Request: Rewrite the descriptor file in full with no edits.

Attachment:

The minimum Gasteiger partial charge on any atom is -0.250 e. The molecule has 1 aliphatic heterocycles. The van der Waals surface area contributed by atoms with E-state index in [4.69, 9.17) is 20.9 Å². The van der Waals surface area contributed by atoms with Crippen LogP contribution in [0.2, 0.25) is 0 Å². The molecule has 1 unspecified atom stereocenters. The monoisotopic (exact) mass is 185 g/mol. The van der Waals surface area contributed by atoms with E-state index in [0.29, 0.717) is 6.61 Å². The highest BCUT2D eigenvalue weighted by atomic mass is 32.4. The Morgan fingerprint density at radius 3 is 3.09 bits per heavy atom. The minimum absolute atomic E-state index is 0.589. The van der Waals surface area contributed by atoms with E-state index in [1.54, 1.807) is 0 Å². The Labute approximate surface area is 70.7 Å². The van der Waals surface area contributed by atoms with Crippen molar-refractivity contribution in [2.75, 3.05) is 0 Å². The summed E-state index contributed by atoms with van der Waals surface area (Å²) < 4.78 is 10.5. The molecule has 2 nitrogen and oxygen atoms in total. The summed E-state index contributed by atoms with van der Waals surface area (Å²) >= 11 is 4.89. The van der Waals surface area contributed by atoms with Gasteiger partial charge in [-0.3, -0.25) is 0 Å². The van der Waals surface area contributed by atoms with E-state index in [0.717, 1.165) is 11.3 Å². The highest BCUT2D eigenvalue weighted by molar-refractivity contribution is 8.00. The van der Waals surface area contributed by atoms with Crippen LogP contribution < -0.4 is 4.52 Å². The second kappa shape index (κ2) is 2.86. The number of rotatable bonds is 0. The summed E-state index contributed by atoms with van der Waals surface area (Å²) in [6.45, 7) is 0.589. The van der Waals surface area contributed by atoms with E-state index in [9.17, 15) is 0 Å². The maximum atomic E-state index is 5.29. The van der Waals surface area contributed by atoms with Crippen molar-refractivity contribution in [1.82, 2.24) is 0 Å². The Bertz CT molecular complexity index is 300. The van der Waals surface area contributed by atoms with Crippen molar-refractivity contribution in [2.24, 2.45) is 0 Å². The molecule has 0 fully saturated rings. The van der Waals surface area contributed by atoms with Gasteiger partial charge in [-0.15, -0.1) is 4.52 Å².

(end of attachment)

The minimum Gasteiger partial charge on any atom is -0.250 e. The molecule has 1 aliphatic heterocycles. The van der Waals surface area contributed by atoms with E-state index in [4.69, 9.17) is 20.9 Å². The van der Waals surface area contributed by atoms with Crippen LogP contribution in [0.2, 0.25) is 0 Å². The molecule has 1 unspecified atom stereocenters. The monoisotopic (exact) mass is 185 g/mol. The van der Waals surface area contributed by atoms with E-state index in [0.29, 0.717) is 6.61 Å². The highest BCUT2D eigenvalue weighted by atomic mass is 32.4. The Morgan fingerprint density at radius 3 is 3.09 bits per heavy atom. The minimum absolute atomic E-state index is 0.589. The van der Waals surface area contributed by atoms with E-state index in [1.54, 1.807) is 0 Å². The Labute approximate surface area is 70.7 Å². The van der Waals surface area contributed by atoms with Crippen molar-refractivity contribution in [2.75, 3.05) is 0 Å². The summed E-state index contributed by atoms with van der Waals surface area (Å²) < 4.78 is 10.5. The molecule has 2 nitrogen and oxygen atoms in total. The summed E-state index contributed by atoms with van der Waals surface area (Å²) >= 11 is 4.89. The van der Waals surface area contributed by atoms with Gasteiger partial charge in [-0.3, -0.25) is 0 Å². The van der Waals surface area contributed by atoms with E-state index in [0.717, 1.165) is 11.3 Å². The highest BCUT2D eigenvalue weighted by molar-refractivity contribution is 8.00. The van der Waals surface area contributed by atoms with Crippen LogP contribution < -0.4 is 4.52 Å². The second kappa shape index (κ2) is 2.86. The number of rotatable bonds is 0. The summed E-state index contributed by atoms with van der Waals surface area (Å²) in [6.45, 7) is 0.589. The van der Waals surface area contributed by atoms with E-state index in [9.17, 15) is 0 Å². The maximum atomic E-state index is 5.29. The van der Waals surface area contributed by atoms with Crippen molar-refractivity contribution in [1.82, 2.24) is 0 Å². The Bertz CT molecular complexity index is 300. The van der Waals surface area contributed by atoms with Crippen molar-refractivity contribution in [2.24, 2.45) is 0 Å². The molecule has 0 fully saturated rings. The van der Waals surface area contributed by atoms with Gasteiger partial charge in [-0.15, -0.1) is 4.52 Å².